A search on the internet raised the Saubetin’s hopes when they discovered TheRingFinders.com and Metal Detecting Specialist, Paul Humphreys. He lived 3 ½ hours away in Waukesha, WI. Would he even consider helping them?  Yes, he would.  But on the day he and his wife, Kathleen met with Phil and Becky on location at Egg Harbor, the waves were unusually high, whipping the lake’s bottom into a swirl.  The water quickly washed over Paul’s equipment and despite protective measures, the moisture silenced his machine. But Paul was more determined than ever.  He promised to continue the hunt another day armed with underwater equipment.  And he did  just that, returning in the wee small hours of August 4th, exactly one month later.

After nearly two hours, a “loud and proud” bark from his Minelab Excalibur detector was like a trumpet blast announcing an important event.  As sand filtered out from Paul’s stainless-steel scoop, early morning rays reflected off a gold wedding band.  Was it Phil’s?  This question was answered immediately when Paul caught sight of one of the words inscribed inside the band, “CHARMING.”

That night, Phil received an email from Paul.  Its subject line read, “Prince Charming Rides Again!”  And the photos attached bore tangible evidence of what Phil and Becky thought was lost forever.

Early this morning the Saubetin’s arrived at our home to collect their precious token. Phil placed it on his finger amidst family smiles that made the whole room sparkle.  Then their youngest daughter put her arms around her Daddy’s neck, squeezed tightly and asked, “Do you feel married again, Daddy?”  His answer; a mile-wide grin!

Lost Sentimental Ring – Pike Lake, Wisconsin – Recovered!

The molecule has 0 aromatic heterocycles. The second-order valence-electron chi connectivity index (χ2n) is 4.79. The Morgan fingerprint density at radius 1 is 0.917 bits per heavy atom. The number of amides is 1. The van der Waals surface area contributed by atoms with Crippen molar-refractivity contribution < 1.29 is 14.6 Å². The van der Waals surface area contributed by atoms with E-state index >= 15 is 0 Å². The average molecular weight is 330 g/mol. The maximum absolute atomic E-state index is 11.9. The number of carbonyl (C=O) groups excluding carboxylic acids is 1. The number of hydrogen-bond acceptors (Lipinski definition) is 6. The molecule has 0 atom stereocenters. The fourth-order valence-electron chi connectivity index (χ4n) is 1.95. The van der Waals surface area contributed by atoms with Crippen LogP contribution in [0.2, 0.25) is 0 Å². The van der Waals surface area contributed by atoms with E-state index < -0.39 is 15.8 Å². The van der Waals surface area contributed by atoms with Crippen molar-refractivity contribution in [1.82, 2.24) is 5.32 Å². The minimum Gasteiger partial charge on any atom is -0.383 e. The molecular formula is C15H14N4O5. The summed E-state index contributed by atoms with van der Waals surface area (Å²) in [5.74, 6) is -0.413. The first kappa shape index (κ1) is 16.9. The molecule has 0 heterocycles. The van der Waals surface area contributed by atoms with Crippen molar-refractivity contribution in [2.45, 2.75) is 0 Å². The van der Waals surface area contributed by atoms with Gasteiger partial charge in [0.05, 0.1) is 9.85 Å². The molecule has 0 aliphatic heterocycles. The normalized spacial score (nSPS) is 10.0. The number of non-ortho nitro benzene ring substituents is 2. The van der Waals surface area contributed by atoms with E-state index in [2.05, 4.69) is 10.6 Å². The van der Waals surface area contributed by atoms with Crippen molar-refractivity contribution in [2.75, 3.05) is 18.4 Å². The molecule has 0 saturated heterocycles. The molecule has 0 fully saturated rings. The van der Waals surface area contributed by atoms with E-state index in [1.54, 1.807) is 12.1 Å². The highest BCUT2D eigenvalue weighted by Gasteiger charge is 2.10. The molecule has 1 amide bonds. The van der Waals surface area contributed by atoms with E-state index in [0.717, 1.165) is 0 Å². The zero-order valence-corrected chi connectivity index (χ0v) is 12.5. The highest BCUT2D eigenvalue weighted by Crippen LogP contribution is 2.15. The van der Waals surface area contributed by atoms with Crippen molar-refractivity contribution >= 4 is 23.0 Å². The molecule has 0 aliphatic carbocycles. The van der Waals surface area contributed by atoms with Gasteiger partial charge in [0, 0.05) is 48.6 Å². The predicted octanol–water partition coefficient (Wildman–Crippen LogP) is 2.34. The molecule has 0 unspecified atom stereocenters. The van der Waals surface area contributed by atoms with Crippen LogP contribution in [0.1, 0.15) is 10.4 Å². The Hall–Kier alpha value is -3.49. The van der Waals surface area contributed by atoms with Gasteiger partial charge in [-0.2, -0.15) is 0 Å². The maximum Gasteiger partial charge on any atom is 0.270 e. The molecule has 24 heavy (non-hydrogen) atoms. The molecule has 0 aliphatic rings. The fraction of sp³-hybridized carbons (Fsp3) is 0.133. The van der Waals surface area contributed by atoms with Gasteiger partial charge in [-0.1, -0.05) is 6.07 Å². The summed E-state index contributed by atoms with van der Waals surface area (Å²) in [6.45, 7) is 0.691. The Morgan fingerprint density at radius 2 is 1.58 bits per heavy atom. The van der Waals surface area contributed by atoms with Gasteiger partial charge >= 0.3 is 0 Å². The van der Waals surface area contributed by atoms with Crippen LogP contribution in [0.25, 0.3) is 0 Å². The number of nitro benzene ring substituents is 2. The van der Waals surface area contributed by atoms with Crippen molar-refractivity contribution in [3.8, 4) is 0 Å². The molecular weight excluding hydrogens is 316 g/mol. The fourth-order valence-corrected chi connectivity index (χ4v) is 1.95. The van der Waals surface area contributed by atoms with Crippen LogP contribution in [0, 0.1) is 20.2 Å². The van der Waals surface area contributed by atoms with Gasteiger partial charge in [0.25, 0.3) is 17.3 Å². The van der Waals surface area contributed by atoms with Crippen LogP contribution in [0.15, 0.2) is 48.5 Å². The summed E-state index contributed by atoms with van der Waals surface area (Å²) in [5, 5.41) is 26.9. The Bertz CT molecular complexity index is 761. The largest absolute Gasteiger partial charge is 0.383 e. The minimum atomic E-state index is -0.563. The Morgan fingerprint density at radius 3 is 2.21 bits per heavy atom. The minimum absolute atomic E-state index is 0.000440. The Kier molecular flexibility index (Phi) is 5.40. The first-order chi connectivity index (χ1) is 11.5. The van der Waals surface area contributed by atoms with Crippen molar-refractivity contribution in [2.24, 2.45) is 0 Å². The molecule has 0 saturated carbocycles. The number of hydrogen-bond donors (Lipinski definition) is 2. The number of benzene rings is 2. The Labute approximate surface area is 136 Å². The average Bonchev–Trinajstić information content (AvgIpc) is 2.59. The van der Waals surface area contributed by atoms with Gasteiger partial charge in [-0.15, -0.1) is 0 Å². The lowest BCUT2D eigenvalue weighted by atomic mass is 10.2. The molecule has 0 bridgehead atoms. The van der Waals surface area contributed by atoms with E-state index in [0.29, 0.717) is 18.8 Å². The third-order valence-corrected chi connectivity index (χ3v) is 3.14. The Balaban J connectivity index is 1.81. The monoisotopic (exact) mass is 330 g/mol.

• from Menomonee Falls (Wisconsin, United States)





A sentimental and heavy custom-made gold ring originating from India seemed to be lost forever in Pike Lake near Hartford, Wisconsin, USA.  The beautifully sculpted and cherished heirloom went missing on July 10th while its owner, Anurag Thakur, was swimming with his youngest son.

The loss was made more difficult by the fact that metal detecting in any body of water or river in Wisconsin is strictly prohibited by the State’s Department of Natural Resources (DNR). These laws discourage would-be metal detectorists from taking up the hobby, a recreational activity enjoyed by families elsewhere across the country and around the world.

But when Anurag contacted Paul Humphreys at TheRingFinders.com, Paul made arrangements with DNR Head Ranger, Joe Sieweger, to receive a special Metal Detecting User Permit. The cooperation, understanding and support of Ranger Sieweger made it legal for Paul to enter the hallowed State waters with a Minelab Excalibur ll detector.

It took four searches before Paul’s detector barked out a ring-type signal in chest-deep water.  Amidst the gravelly contents of the first scoop, Anurag’s ring glinted brightly as though happy to see sunshine once again.  The ring was easily identified by its owner and upon permission from the DNR, Paul was authorized to return the lost personal property to its rightful and delighted owner.

Thanks, Wisconsin DNR, for the help and cooperation received and that helped to make this happy return happen!